‘Liberalism And Its Discontents’ By Francis Fukuyama

Ten years ago, if you had told me that I would have read this much Fukuyama, I would have laughed at you. Though, I should hedge that ‘this much’ – most of his recent books have been pretty short.

He suggests he is making an argument for classical liberalism, but I would suggest that he’s really making the argument for liberal democracy. I say that because he is not deeply interested in economic issues.

It’s a short and useful read. While not its purpose, the book makes another argument that the American right is unknowingly carrying the banner for postmodernism and French theory, most recently for mimicking Foucault’s theory of power and science in its arguments again mask mandates and vaccines.

Radical Hamilton

This… was a disappointment. I know Hamilton is having a moment, but this book didn’t quite seize on it.

The unique insight, supposedly, is that Hamilton’s insufficient to recognized Report on Manufactures is the key economic document for understanding the man’s rare genius. Yet despite saying constantly how important that work is, it is not properly discussed until something like 2/3 of the way into the book.

The book feels just sort of… thin. Yes, a connection was made between his biography (especially his service in the Revolutionary War), but I don’t know. I wanted more. I expected more. Hamilton was a prophet of government involvement in the economy and of industrial strategy (if there was an interesting insight, it was the connection between Hamilton’s ideas and the industrial policies of Japan during the Meji era).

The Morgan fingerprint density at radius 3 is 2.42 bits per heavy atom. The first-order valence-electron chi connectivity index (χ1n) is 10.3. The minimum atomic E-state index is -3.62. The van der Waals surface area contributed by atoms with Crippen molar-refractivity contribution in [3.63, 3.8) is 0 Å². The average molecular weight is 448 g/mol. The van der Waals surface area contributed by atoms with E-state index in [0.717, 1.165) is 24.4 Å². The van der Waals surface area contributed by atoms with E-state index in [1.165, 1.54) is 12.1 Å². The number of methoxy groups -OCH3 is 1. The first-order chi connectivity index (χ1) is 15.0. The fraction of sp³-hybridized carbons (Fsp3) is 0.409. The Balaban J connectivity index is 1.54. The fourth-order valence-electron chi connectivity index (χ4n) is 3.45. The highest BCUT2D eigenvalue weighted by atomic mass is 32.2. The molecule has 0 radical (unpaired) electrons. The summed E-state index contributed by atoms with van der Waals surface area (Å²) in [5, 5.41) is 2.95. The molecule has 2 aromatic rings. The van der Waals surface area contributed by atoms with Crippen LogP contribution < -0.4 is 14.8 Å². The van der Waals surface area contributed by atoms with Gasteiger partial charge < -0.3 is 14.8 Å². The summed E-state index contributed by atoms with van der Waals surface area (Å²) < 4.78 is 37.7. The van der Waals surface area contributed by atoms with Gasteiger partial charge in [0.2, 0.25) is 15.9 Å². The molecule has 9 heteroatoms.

Finally, he keeps using the word ‘dirigiste’ to describe Hamilton’s position on virtually everything. I mean, a lot. He uses it all the time. The constant use is like someone who has just discovered a word and decides to keep using it, rather like when my child learned to spell and use the word ‘anxious’ and it was her go to adjective in virtually any context.

Review Of ‘Boom: Mad Money, Mega Dealers, And The Rise Of Contemporary Art’

Boom was a nice counterpoint to Warhol, so I’m glad my library holds arrived in such close succession.

Andy Warhol actually appeared prominently in the book and one of the most interesting insights was how much the largest dealers actively worked to make his work valuable in the years after his death.

But though they are a major part of the book, Boom is about the dealers and gallerists, not the artists. And it provided a nice, reasonably in depth, chronological history of major galleries (mostly American, mostly beginning in New York City), beginning just after World War II and continuing up until very nearly the present day.

Of course, the present day, this time of plague, feels so different, so even 2019 can feel like a different world. But, for at least some perspective, the sections on how major economic downturns affected the art market provides possible the best view on how it will emerge from… whatever this is.

What Money Can’t Buy: The Moral Limits Of Markets

Did you know that the free market sometimes producing stomach churning results? Did you know that obeying the free market doesn’t always end with what most people would consider a morally uplifting outcome?